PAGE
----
The heavy duty Computex trade fair in Taipei, Taiwan is under starters orders and the biggest noise should turn out to be a new generation of performance tablet computers.
The key elements here are the upcoming release of Windows 8, due later this year, and low voltage iterations of Intel's new 22nm Ivy Bridge processors. That's right, I'm talking full-fat Intel Core chips, not those feeble Atom processors. One of the early movers here is Acer with its new Iconia W700 tablet.
Until now, the big deal with Windows 8 involved its new touch-optimised Metro interface, which was pinched from Windows Phone, and compatibility with ARM-based chips rather than Intel's x86 CPUs.
The thinking was a straight fight against ARM-powered tablets from Apple and the Android horde.
That's a contest in which you really wouldn't fancy Microsoft's chances against well-established incumbents. Change the ARM chips to x86 and Intel Atoms and it doesn't look much better. Atom's performance is nothing exceptional and certainly not good enough to usurp proper Intel Core processors.
Dump that Atom
But what if you dump Atom and insert Intel's full-power Core chips? That's exactly what Acer has done with the Iconia W700. Full details haven't been released. All I know for sure is that it's an 11.6-inch Windows 8 tablet with Intel Core rather than Atom CPUs. Very likely it's a new ultra-low voltage dual-core model. Battery life is said to be pitched around eight hours.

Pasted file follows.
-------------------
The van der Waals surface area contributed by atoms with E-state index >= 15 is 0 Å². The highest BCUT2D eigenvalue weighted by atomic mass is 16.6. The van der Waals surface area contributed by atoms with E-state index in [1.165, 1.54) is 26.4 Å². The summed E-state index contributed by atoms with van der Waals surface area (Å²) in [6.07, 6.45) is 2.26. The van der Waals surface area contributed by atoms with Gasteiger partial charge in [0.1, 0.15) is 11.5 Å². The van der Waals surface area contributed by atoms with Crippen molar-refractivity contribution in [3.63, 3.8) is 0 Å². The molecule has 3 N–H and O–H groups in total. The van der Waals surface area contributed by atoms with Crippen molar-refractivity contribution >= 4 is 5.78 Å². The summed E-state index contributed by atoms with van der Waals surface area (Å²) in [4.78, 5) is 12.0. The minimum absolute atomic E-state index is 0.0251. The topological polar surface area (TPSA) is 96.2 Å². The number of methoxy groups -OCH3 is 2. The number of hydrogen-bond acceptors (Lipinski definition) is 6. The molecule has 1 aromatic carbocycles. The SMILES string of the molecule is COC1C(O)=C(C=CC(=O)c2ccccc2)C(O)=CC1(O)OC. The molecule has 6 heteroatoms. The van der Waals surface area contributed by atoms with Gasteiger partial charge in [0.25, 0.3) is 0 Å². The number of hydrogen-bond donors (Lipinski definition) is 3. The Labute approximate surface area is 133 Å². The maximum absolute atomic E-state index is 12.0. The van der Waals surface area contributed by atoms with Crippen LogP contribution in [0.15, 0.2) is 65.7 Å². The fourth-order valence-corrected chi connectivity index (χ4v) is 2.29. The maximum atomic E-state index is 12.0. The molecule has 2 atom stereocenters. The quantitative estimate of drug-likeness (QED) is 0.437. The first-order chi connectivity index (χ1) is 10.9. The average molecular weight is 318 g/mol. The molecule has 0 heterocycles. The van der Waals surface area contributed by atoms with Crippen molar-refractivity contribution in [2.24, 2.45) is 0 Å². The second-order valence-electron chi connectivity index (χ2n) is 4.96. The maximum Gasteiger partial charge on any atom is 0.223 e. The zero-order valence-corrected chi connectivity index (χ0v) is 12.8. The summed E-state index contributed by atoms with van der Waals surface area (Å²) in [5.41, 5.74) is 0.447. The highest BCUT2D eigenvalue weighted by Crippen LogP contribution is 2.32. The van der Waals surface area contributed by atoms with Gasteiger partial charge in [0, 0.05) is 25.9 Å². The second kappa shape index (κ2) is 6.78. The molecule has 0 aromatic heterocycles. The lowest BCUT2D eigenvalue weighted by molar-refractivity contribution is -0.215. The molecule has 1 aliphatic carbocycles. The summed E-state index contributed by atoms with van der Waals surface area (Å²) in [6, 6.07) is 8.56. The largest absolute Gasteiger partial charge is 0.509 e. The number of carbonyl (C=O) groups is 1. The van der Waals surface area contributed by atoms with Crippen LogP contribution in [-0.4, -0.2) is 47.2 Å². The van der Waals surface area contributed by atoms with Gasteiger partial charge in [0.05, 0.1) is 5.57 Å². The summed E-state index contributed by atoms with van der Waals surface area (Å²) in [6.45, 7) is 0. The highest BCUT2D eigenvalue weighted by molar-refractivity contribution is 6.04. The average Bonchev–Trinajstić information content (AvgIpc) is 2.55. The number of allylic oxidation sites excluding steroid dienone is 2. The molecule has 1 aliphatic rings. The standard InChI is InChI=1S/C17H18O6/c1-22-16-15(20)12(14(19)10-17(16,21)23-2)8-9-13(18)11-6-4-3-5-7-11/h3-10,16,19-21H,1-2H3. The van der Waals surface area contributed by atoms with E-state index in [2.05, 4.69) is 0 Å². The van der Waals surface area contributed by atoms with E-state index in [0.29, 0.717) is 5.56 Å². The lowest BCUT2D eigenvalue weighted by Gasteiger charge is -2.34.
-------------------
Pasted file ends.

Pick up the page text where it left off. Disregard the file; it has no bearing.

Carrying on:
Critically, it's not just a tablet but a full-function PC, squeezed into a tablet form factor. You get the latest Intel 7 Series chipset goodies including USB 3.0, SATA 6Gbps and even Thunderbolt.
That's important because it means the Acer Iconia W700 is going to be much more capable that any current tablet. You'll be able to fling large files on and off much more quickly than existing tablets, for instance, or potentially hook it up to external graphics for high end gaming.
More importantly, it's a realistic proposition as a dockable device that doubles as not only your laptop, but also your desktop. With a combination of Intel Core processing, solid state storage and those high speed interfaces, it really could be that good.
If all those targets are nailed, the final major question mark surrounds Windows 8 itself. How will its touch interface stack up compared to iOS and Android?
The pre-release versions of Windows 8 are promising but far from finished. Microsoft has a lot of work to do if it's to compete in a straight fight. Application developers will have their say in this, too. Without compelling apps, Windows 8 will obviously struggle.
Fight the good fight
But here's the thing. When we were talking about Windows 8 for ARM or on Atom, the onus was on Windows 8 to win in a straight fight. Otherwise, why would you choose it? But if we're talking powerful Intel Core-based tablets, it's very different.
The one-device-does-it-all proposition might convince users to be a little more forgiving with the details if the overall picture looks good.
As for my expectations, I suspect the first generation x86 Windows 8 tablets will be a little too clunky for widespread success.
The Acer Iconia W700 certainly looks a bit fat compared to ARM-based tablets. But give it another generation or so in the Intel product cycle and I reckon you'll see full-power x86 tablets match the slim proportions of ARM devices. When that happens, sign me up.
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